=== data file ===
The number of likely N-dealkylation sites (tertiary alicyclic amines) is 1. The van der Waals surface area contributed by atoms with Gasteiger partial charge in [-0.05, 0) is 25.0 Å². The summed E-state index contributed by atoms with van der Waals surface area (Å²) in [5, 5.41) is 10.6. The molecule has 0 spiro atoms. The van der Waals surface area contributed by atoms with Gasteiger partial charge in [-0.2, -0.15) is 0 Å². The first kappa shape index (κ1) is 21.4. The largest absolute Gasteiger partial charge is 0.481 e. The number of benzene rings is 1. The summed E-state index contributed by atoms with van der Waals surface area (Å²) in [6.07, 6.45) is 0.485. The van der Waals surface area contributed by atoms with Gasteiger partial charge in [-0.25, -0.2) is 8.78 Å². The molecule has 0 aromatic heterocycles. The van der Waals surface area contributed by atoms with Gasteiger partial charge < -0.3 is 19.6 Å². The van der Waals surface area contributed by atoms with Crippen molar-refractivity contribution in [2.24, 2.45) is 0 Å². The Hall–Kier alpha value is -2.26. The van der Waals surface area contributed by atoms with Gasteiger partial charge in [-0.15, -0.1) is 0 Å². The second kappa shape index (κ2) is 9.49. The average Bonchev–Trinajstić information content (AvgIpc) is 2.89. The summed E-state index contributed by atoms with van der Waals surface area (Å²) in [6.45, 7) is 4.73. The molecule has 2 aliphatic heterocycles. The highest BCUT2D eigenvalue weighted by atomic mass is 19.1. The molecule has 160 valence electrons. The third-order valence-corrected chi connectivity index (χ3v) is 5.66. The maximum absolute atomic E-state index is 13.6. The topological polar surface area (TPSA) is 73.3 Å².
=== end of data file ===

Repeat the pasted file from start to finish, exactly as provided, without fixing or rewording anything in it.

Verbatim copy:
The number of likely N-dealkylation sites (tertiary alicyclic amines) is 1. The van der Waals surface area contributed by atoms with Gasteiger partial charge in [-0.05, 0) is 25.0 Å². The summed E-state index contributed by atoms with van der Waals surface area (Å²) in [5, 5.41) is 10.6. The molecule has 0 spiro atoms. The van der Waals surface area contributed by atoms with Gasteiger partial charge in [-0.2, -0.15) is 0 Å². The first kappa shape index (κ1) is 21.4. The largest absolute Gasteiger partial charge is 0.481 e. The number of benzene rings is 1. The summed E-state index contributed by atoms with van der Waals surface area (Å²) in [6.07, 6.45) is 0.485. The van der Waals surface area contributed by atoms with Gasteiger partial charge in [-0.25, -0.2) is 8.78 Å². The molecule has 0 aromatic heterocycles. The van der Waals surface area contributed by atoms with Gasteiger partial charge < -0.3 is 19.6 Å². The van der Waals surface area contributed by atoms with Crippen molar-refractivity contribution in [2.24, 2.45) is 0 Å². The Hall–Kier alpha value is -2.26. The van der Waals surface area contributed by atoms with Gasteiger partial charge in [-0.15, -0.1) is 0 Å². The second kappa shape index (κ2) is 9.49. The average Bonchev–Trinajstić information content (AvgIpc) is 2.89. The summed E-state index contributed by atoms with van der Waals surface area (Å²) in [6.45, 7) is 4.73. The molecule has 2 aliphatic heterocycles. The highest BCUT2D eigenvalue weighted by atomic mass is 19.1. The molecule has 160 valence electrons. The third-order valence-corrected chi connectivity index (χ3v) is 5.66. The maximum absolute atomic E-state index is 13.6. The topological polar surface area (TPSA) is 73.3 Å².